Minister of Finance Johan Van Overtveldt addressed AmCham Belgium members at our New Year Reception on January 17, hosted by KBC Bank at their picturesque premises on the Grand Place. More than 140 guests attended, including a large number of representatives from the federal and regional governments, parliaments and administrations.
Against the backdrop of an eventful year, from the tragic events in Brussels to the changing geopolitical reality, the Minister highlighted in his keynote speech the need for the Government to get its priorities straight and focus on doing the right things. “We live in a world of growing economic uncertainty and geopolitical tensions. Protectionism is on the rise.” The controversies surrounding the Comprehensive Economic and Trade Agreement (CETA) and the Transatlantic Trade and Investment Partnership (TTIP) sadly reinforce this trend, whereas Belgium as an open and export-oriented economy would benefit greatly from such free trade agreements.
The need for Corporate Tax reform
Tax reform is high on Van Overtveldt’s agenda. Drawing from his recent visit to London, and conversations he had with Belgian and British entrepreneurs based there, the Minister re-emphasized the urgency to lower Belgium’s nominal corporate taxation rate (currently at 33.99%).
Many of Belgium’s neighboring countries and trade partners are already reducing their corporate tax rates or are planning to do so. The European Union, on the other hand, is questioning the relevance of specific tax deductions used by its member states to lower their own nominal corporate taxation rates, many of which are important to Belgium. “In order to safeguard our prosperity and employment, we should act quickly on a reform of the corporate income tax, as well as be very careful when introducing new taxes.”
Reducing public expenditure
“In a country where total government expenditure still amounts to 54% of GDP, adding new taxes is simply not a good idea.” Instead, in Van Overtveldt’s view, Belgium should aim at further reducing government expenditures to get back to a balanced budget and find the extra funding for essential reforms. The Minister shared an eye-opening calculation with the audience: “If the spending ratio would be reduced to the level achieved by our Dutch neighbors (45% of GDP), we could be spending €35 billion less.”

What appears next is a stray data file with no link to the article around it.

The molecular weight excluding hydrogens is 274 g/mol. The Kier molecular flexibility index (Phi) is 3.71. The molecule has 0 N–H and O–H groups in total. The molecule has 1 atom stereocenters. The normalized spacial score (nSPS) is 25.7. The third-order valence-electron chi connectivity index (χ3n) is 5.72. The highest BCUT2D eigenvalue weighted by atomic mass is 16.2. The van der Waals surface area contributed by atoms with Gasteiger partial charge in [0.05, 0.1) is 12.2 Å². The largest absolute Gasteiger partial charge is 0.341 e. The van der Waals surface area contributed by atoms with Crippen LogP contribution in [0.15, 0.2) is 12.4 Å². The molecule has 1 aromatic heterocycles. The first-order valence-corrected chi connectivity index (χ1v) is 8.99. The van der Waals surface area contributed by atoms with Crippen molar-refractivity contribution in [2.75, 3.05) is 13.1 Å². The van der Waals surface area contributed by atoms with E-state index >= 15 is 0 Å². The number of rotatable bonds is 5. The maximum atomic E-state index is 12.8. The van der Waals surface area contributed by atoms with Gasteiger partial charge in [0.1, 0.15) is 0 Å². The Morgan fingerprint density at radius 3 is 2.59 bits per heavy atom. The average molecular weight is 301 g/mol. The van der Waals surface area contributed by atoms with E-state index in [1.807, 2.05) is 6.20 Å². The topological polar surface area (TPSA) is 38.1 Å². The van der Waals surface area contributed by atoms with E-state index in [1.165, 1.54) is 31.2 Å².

Brussels, a fintech platform
The Minister also praised London’s unique financial ecosystem, which harbors a global financial infrastructure, a large pool of talented personnel and an abundance of risk, or even risk-seeking, capital. Van Overtveldt expressed his belief that, even after Brexit, this ecosystem would not just simply relocate to other places. “London is and will remain the financial center of Europe for the foreseeable future or even somewhat longer.”
However, Brexit does present Belgium with the opportunity to “build bridges between London and Brussels, whereby Brussels could serve as a springboard.” Rather than engaging in an aggressive campaign to lure companies to Brussels, the focus should be on cooperation and exchange of know-how, as is the case with the newly launched collaborative fintech platform B-Hive. This approach should strengthen the position of Brussels as a financial center and gateway to Europe and help put Belgium on the map for investors.
AmCham Belgium would like to thank its members and sponsors for their involvement and support, and we look forward to a fruitful 2017 together!